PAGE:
TNPCB bid to tackle deteriorating air quality

In an effort to tackle the deteriorating ambient air quality in the city, the Tamil Nadu Pollution Control Board is in the process of setting up an Emissions Trading Scheme (ETS) that will aim to cap total pollution emission levels from industrial clusters in and around Chennai.

An emission exchange would be set up to allow industries that pollute more than the stipulated level to buy energy saving certificates (Escerts), from those that pollute less. “Industrial units will have to pay a price for their emissions and can choose how much to emit, within reasonable limits, taking this price into account. The price of emission makes pollution costly and gives polluters an incentive to cut back,” said TNPCB Chairman Rameshram Mishra.

Promoted as a market-friendly regulatory mechanism by the Ministry of Environment and Forests, the scheme known as Perform, Achieve and Trade (PAT) is being simultaneously tested in industrial belts in Gujarat and Maharashtra as part of a pilot implementation.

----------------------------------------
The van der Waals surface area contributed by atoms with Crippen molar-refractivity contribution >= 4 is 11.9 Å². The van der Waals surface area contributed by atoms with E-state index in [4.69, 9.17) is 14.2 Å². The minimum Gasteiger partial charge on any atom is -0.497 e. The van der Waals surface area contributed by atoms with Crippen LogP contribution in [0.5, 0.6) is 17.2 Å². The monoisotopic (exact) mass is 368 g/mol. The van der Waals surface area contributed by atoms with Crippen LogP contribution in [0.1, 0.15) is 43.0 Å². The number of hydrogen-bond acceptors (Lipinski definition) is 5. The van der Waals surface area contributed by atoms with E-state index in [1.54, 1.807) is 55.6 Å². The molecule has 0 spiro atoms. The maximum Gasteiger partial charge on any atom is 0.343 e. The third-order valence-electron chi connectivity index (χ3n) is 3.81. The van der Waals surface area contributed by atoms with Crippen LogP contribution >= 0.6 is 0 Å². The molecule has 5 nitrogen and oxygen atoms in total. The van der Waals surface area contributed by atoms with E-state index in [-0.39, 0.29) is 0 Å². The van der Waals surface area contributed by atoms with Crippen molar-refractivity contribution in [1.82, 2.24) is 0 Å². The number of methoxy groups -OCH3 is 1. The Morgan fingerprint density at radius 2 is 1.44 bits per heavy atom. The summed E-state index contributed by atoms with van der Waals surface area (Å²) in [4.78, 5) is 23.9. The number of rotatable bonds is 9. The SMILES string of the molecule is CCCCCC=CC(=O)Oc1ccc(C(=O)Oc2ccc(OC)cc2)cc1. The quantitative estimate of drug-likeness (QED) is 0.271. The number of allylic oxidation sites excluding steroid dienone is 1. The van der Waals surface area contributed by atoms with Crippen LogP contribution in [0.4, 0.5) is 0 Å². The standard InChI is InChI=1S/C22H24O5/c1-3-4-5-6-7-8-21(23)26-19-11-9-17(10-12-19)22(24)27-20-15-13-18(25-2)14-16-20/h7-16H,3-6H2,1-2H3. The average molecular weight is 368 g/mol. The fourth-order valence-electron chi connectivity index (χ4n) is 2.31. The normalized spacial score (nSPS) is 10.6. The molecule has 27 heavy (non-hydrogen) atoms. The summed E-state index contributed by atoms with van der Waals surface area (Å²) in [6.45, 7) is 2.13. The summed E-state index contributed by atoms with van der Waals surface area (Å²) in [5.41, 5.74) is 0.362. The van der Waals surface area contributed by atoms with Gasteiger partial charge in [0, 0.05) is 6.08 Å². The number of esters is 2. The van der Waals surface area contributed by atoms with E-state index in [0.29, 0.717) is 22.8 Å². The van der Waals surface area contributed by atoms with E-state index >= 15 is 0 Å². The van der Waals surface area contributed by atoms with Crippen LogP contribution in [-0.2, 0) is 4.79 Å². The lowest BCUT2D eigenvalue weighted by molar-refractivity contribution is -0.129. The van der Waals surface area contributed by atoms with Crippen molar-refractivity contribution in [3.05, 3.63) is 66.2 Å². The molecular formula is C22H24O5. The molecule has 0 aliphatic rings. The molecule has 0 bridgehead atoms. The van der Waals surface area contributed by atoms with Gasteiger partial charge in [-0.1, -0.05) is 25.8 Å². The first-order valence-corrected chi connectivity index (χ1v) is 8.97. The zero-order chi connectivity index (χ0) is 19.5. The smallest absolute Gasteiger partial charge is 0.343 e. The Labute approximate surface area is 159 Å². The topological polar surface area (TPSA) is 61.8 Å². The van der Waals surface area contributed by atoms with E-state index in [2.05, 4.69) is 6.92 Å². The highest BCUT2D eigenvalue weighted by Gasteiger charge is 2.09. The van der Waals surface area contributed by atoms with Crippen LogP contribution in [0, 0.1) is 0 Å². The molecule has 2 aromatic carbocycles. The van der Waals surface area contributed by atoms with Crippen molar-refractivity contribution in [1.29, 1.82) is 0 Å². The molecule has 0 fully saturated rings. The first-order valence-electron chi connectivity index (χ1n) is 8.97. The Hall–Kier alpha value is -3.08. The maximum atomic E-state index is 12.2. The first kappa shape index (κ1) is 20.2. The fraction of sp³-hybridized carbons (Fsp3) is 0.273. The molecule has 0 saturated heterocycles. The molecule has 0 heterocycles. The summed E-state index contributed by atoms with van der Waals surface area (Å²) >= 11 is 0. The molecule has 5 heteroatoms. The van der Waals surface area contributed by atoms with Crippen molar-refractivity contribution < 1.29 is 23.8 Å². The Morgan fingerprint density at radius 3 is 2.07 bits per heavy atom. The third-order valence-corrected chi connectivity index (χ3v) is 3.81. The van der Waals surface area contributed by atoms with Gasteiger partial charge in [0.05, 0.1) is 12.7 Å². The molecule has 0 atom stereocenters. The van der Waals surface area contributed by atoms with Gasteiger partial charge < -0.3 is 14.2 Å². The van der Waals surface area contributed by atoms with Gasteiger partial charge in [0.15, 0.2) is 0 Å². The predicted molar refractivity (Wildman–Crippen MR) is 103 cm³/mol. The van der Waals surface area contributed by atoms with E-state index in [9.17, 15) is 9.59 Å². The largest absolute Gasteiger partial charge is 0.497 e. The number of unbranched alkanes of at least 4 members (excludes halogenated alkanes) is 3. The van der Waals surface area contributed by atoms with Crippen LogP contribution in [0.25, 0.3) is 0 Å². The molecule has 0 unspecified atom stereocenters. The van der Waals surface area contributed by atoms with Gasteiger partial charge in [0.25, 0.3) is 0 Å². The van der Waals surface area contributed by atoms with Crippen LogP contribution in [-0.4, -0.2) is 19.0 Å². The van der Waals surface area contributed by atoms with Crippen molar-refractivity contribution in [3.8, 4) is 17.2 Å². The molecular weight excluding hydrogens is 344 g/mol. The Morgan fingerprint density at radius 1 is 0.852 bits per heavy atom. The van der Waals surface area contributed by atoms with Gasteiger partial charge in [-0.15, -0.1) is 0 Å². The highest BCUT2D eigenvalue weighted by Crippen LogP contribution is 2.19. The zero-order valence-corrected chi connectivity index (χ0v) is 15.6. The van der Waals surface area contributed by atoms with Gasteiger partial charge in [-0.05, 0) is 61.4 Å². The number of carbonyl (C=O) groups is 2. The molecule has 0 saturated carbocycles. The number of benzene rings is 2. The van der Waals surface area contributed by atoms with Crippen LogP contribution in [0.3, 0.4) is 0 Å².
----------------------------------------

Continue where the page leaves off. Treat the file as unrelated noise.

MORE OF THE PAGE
Through PAT, the State governments would have the authority to set mandatory emission targets for 563 types of industrial units, including power plants, which account for 54 per cent of India's energy use.

Since the mean ambient level of total suspended particulates in India is about five times that of the U.S., Mr.Mishra said that particulates would be initially targeted. “A cap on the overall amount of emissions that Chennai can take would be fixed based on a study that is currently under way.”

Identifying two important shifts from the existing framework, he said that regulation will target total emissions, rather than concentration norms. “Under the current system, industrial units may adjust their emissions during the site visits by monitoring teams, which are infrequent, to appear to be less polluting. Also, the concentration during a particular visit may bear little on the pattern of emissions over the whole year.”

This would be replaced by continuous emissions monitoring systems (CEMS) that measure and report the total emissions from industry stacks continuously throughout the year. The second shift would be towards more transparency. “All the collected data would be made available to the public.

The Board will commit to well-defined goals on overall emission reduction by the private sector and may be held accountable for meeting them through active public participation,” Mr.Mishra added.

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